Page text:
• The NRI for employment is 22, down from 30 in the July survey. The share of respondents that notes rising employment at their firms over the past three months fell from 38% to 33%. The share of respondents that anticipate employment to rise at their firm over the next three months is 22%, compared to 24% in the July survey and well below the 50% in the January 2022 survey.
  • The share of respondents whose firms increased capital spending in the past three months rose slightly in Q3 after having declined in Q2. The NRI for capital spending rose to 27 from 22. This reading is in line with historical non-recession averages. The improvements carried into the forward-looking NRI which rose from 23 to 27 in the October
  • The NRI for equipment, information, and communications technology spending rose 8 points to 46, driven by an increase in the share of panelists reporting rising investment at their firms. The forward-looking NRI also improved, with a large movement of responses from the unchanged to the rising category amid a small increase in the share of
    respondents indicating falling investment.
  • More respondents indicate capital spending on structures declined than rose during Q3 2022. The NRI is -3, placing the NRI in negative territory for the first time since the January 2022 survey.
  • Record-high percentages of panelists continue to report shortages of materials inputs and unskilled labor, in a series dating back to 1987. More than one in five respondents (22%) report a shortage of intermediate inputs, while 16% report a shortage of raw material inputs. Almost a quarter of respondents (24%) reports a shortage of unskilled labor, while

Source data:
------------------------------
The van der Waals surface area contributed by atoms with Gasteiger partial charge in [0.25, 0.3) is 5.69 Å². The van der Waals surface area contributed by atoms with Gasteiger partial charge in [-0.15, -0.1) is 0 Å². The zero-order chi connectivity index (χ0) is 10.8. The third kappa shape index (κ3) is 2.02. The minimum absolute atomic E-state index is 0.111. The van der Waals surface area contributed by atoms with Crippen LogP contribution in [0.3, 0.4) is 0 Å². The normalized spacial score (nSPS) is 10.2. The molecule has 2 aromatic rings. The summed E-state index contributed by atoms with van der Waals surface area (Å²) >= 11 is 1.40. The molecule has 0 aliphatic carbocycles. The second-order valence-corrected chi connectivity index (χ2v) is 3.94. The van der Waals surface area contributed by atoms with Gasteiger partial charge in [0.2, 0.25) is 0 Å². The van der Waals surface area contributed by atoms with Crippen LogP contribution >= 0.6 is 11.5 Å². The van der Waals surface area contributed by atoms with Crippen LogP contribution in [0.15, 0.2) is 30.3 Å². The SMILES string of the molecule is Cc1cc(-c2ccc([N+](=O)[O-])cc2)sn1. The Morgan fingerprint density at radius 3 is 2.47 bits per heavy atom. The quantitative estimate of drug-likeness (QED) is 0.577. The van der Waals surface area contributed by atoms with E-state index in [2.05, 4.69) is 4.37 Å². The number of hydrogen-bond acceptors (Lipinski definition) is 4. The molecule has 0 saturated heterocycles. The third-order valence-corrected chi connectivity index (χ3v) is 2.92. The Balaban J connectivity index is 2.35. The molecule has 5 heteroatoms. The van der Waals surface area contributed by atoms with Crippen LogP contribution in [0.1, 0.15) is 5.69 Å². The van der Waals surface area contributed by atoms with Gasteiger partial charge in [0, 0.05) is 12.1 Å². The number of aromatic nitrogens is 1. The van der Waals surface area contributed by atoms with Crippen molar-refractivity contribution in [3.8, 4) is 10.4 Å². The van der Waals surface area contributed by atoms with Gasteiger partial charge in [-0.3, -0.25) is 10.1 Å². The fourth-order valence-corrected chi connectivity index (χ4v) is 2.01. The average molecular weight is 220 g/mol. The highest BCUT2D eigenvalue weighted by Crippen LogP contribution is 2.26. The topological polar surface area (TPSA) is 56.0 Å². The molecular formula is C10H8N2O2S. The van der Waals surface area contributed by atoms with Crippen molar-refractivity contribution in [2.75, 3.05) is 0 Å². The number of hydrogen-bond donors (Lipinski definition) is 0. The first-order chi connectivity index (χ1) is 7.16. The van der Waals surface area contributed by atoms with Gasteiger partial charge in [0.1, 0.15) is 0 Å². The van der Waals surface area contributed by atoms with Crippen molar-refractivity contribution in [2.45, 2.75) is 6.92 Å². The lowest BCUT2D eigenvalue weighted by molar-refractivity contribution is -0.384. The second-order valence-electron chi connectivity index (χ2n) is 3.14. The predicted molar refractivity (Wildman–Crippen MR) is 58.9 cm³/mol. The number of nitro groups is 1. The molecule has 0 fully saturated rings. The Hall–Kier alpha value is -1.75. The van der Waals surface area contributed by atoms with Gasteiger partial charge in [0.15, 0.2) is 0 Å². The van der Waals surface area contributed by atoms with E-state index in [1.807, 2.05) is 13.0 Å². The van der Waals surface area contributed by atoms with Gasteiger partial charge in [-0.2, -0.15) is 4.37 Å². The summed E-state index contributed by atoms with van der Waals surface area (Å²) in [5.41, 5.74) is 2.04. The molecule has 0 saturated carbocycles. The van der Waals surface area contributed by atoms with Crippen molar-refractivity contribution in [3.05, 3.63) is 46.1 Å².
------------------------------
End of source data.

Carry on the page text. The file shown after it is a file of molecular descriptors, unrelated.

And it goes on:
45% report a shortage of skilled labor.
  • About one in five (22%) panelists expects labor shortages at their firms to last until the second half of 2023 and beyond. Thirteen percent of panelists expect material input shortages at their firms to abate in the second half of 2023 or later.
  • Overall, panelists report that the biggest downside risks to their firm’s outlook are higher interest rates (cited by 31% of respondents) and increased cost pressures (16%), followed by supply-chain disruptions (7%) and rising COVID-19 cases (7%).
  • Panelists report the biggest upside risks for their firms are lower-than-expected interest rates (cited by 24% of respondents), falling input costs (17%), faster-than-expected ramping up of supply chains (11%), a rapid increase in people returning to the labor force (7%), and lower COVID-19 cases and less restrictions (7%).
  • Respondents indicate that their firms continue to pass on at least some cost increases to consumers. Sixty-nine percent indicate all or some costs are passed on, one quarter indicates costs are not passed on to consumers, and 5% say they don’t see cost increases.
  • Nearly two-thirds (64%) of respondents indicate that the U.S. is either already in a recession (11% of respondents) or has a more-than-even likelihood of entering a recession in the next 12 months (53% of respondents).